Evaluating these questions before developing your course will give you a solid framework to build your eLearning course upon. You’ll develop a product with confidence, knowing you are meeting your target audience needs in the best method possible.
For instance, if you’re looking to raise awareness for a new recycling program, you’ll need to convince people actually to care about recycling. One way to connect with your learner emotionally is through the use of storytelling. eLearning courses using video or interactive storytelling offer a better connection than traditional page-turner courses. Using the right type of course for your situation and goals will improve your training outcome.
4) Consider your Delivery Options.
It’s critical to know what kinds of devices your target audience will be using. Their devices will impact your content strategy and deployment, so know what you’re working with.
When developing your instructional strategy, you’ll determine if you need a responsive design. Responsive design means you need your content to be available on all devices seamlessly. If you require a responsive design, you’ll need to ensure your platform enables that. Some eLearning authoring tools offer responsive design features, which allow you to create one single eLearning course that can be viewed on all platforms.
5) Plan it out
The success of your eLearning course also depends on you taking the time now to plan your course. This design plan should consider all the activities and learning components that will be part of the course. For this, you can use a standard Instructional Design Model to ensure you cover all the bases.
Some common Instructional Design models include:
- ADDIE Model
- Merrill’s Principles of Instruction
- Gagne’s Nine Events of Instructions
- Bloom’s Taxonom
Once you’ve decided on a model, you’ll need to think about the instructional methods. The most common instructional methods include providing hands-on experience, storytelling, group discussions, and self-reflection. Some other methods include using case studies, quizzes, games, role-play and simulations.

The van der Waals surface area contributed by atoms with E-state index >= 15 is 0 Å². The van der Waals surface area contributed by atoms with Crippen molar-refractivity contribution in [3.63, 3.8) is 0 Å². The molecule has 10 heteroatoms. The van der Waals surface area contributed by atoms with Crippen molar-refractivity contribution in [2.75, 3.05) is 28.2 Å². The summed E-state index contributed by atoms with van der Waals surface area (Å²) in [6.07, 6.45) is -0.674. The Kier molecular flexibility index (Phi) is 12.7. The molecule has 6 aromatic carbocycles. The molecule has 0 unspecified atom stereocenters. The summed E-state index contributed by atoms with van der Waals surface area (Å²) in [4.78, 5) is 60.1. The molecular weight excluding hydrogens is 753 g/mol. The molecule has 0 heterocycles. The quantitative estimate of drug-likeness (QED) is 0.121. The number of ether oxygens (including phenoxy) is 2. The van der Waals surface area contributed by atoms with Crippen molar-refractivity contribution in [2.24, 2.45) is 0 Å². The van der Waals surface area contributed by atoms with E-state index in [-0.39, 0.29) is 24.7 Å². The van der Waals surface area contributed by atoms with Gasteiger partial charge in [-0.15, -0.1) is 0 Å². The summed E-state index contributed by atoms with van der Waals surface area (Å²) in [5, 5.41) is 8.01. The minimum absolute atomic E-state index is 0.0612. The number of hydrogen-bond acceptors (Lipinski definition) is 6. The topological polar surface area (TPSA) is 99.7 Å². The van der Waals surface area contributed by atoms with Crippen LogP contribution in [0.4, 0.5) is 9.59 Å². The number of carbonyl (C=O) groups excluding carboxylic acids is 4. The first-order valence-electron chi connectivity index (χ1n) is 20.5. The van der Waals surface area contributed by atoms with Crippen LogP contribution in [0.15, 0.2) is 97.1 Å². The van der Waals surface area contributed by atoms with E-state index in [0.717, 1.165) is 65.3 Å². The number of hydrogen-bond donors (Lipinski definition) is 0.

When considering your methods, try not to take current trends into consideration. It’s irrelevant what the most talked about method is unless it happens to be the best solution for your eLearners. There are many different options, but the best one for you will depend on your target audience and your training needs.
6) How You’ll Evaluate Success.
The best way to ensure you’re getting the results you want is to measure your results.
You may have to consider the types of reporting you’ll need to provide when developing your eLearning course. If you are meeting compliance regulations or requirements, you may be locked into a particular type of evaluation, such as a final exam or quiz. This kind of evaluation would verify knowledge gained and ensure your learners have met their objectives.
Or, you may have the flexibility to consider using a more informal assessment method such as a practical project or evaluating the completion rate. You may also consider evaluating who is taking the course, and why. Surveys are an excellent method of gathering this kind of data.
Another method of measuring success is defining the impact of the course. Is it affecting or changing behaviors? For example, if you’re focusing on a safety course, one of the goals may be to reduce preventable injuries. Measuring, comparing and analyzing injury data will help determine if the training is meeting that objective.
Tailoring your evaluation method to your learning objectives will make it easier to determine if you’ve met your goals. Identifying how you’ll determine success will make it easier to ensure your eLearners are succeeding.
For additional information on using metrics to measure your eLearning course success, see this article.
Now you’re ready to develop your eLearning course!
Consider these six elements before designing your eLearning course. Remember, the more relevant that course is to your target audience, the more it will resonate with them, and the better the outcomes for everyone.